Oh no! Another double secret cont...

Fernglade Farm said...

Bringing back the lost grains is an awesome idea and I'm considering grain projects in future years and how best to go about doing that. If you ever come across a basic book on home grown grains, please let me know? At least they won't necessarily be on a terrace which I have to dig out of the side of the mountain! I might do a bit of that over the next week or so as we're planning to build a staircase up to the next terrace. The staircase should have a gentle curve in it to match the soil there.

A few years back I entertained folks for a day at the local sustainability festival with stories of onions and they really listened and took it in. Before the short story, I handed them some bulbils for them to plant for free. It works.

Blackberry crisp! Yum! Hey, did you harvest those berries yourself? We experiment with food all the time too as you just have to sort of get a feel for it as to what may work. It looks like Christmas Day here will finally be a cool one... 75'F. I get a bir tired of 100'F Christmas Days... I look forward to a return to normal too. Down here a lot of businesses close there doors for a few weeks after Christmas. It is summer after all. Over in your part of the world, I understand the holiday is only for a few days?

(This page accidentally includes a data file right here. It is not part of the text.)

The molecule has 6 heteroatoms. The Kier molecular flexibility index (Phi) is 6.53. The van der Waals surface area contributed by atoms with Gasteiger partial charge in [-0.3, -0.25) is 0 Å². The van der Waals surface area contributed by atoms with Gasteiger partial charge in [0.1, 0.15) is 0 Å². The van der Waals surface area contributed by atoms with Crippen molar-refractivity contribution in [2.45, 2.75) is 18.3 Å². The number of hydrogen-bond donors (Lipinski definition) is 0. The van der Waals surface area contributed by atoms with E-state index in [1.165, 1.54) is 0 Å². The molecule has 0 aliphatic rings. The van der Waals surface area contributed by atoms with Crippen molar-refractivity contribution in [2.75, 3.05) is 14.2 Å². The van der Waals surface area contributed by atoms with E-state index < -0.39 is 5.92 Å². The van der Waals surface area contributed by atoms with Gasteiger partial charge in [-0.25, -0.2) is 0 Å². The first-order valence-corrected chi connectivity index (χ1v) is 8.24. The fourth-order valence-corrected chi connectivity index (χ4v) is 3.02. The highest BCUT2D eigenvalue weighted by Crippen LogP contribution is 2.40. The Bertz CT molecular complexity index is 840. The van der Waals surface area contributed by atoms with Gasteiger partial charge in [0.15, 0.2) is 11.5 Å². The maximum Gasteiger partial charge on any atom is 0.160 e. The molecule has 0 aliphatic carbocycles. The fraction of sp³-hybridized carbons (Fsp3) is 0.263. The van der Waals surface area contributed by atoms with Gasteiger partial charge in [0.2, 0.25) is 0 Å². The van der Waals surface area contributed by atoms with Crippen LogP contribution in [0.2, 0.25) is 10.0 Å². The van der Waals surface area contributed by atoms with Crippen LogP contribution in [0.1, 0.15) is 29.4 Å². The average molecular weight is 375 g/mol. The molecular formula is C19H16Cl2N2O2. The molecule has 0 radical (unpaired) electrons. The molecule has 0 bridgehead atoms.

Cheers

Chris

Fernglade Farm said...

Hi Coco,

Many thanks! Seed and seedling catalogues are a temptation to be enjoyed! I hope you get some more roses too as they look great and grow well too at your place. Give in to temptation!!!